“The reason for this step is that it disturbed me greatly to see an organization to which I am devoted facing possible harm because of my critical writings about Israel,” wrote Rosenberg. “I have no doubt that the crowd that opposes any and all criticism of Israeli government policies will continue to turn its guns on Media Matters if I am associated with it.”
“The last thing I want to do is allow the right to use my support for a reinvigorated Middle East peace process to distract Media Matters from its primary mission: fighting for truth in the media,” wrote Rosenberg.
But the right is hardly the only critic of Media Matters’ treatment of Israel.
Liberal Harvard Law Professor Alan Dershowitz had been at the forefront of public criticism of the group, calling for — and now receiving — Rosenberg’s departure.
“Rosenberg was an extremist,” Dershowitz told The Daily Caller. “He didn’t engage in careful, nuanced critiques of Israel, which is fine. He engaged in hyperbole, name-calling. He just hated, hated, hated, with a passion, almost an eroticized passion of anything associated with Israel. He was like a spurned lover — irrational.”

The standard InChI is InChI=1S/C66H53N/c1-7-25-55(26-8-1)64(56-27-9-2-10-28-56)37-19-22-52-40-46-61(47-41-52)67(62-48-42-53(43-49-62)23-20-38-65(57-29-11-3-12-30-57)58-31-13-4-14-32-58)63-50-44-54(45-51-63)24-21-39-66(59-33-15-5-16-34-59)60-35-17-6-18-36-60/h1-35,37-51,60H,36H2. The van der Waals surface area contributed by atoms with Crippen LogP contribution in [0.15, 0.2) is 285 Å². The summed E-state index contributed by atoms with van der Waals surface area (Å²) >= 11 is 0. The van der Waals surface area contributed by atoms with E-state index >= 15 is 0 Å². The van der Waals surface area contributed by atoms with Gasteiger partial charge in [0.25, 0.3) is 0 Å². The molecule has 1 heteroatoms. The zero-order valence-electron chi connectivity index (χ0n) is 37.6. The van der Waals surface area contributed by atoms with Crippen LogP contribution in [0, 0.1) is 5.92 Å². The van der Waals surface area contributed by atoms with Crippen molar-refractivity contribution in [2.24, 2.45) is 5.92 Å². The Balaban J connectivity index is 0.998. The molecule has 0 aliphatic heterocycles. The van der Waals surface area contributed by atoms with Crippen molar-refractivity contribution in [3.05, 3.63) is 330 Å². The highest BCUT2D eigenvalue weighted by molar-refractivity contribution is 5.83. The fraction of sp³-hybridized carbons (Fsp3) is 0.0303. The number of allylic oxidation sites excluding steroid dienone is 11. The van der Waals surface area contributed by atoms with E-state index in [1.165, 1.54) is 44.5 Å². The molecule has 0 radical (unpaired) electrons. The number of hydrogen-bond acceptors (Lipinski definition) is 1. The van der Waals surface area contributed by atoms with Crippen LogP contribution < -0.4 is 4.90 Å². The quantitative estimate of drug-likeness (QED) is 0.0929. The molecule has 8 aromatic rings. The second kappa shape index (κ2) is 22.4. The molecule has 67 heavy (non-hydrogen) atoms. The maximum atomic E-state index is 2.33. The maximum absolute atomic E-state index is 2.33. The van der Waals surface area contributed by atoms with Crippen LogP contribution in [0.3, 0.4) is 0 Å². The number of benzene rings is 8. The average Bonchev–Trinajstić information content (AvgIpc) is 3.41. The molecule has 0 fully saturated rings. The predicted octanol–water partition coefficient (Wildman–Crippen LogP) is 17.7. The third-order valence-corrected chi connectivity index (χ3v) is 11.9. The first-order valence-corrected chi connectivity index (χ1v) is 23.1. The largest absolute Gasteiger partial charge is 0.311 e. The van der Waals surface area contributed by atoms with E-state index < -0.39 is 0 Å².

“So it’s an enormous improvement for Media Matters,” he said.
Dershowitz had publicly called on President Barack Obama to distance himself from Media Matters, so long as Rosenberg remained with the group. Dershowitz told TheDC that Rosenberg is an “intellectual thug who uses anti-Semitic and bigoted references.”
“I think Media Matters did a smart thing, and I think it will help Media Matters’ credibility,” he explained. (RELATED: Full coverage of Media Matters)
Rosenberg’s time at Media Matters may have been partially bankrolled by Bill Benter, a wealthy Hong Kong gambler who confirmed his support of the organization in a statement to TheDC.
According to tax documents obtained by TheDC, the Media Matters Action Network paid Rosenberg $129,568 in 2010, plus $4,505 in other compensation. That organization is one of Media Matters’ political arms. It is tax-exempt under section 501(c)(4) of the Internal Revenue Code.
“MJ is more than a colleague, he is a close friend,” Ari Rabin-Havt, Media Matters’ executive vice president said in a statement to JTA. “I’m very sorry to see him go but am excited to see him continue his work on his new website.”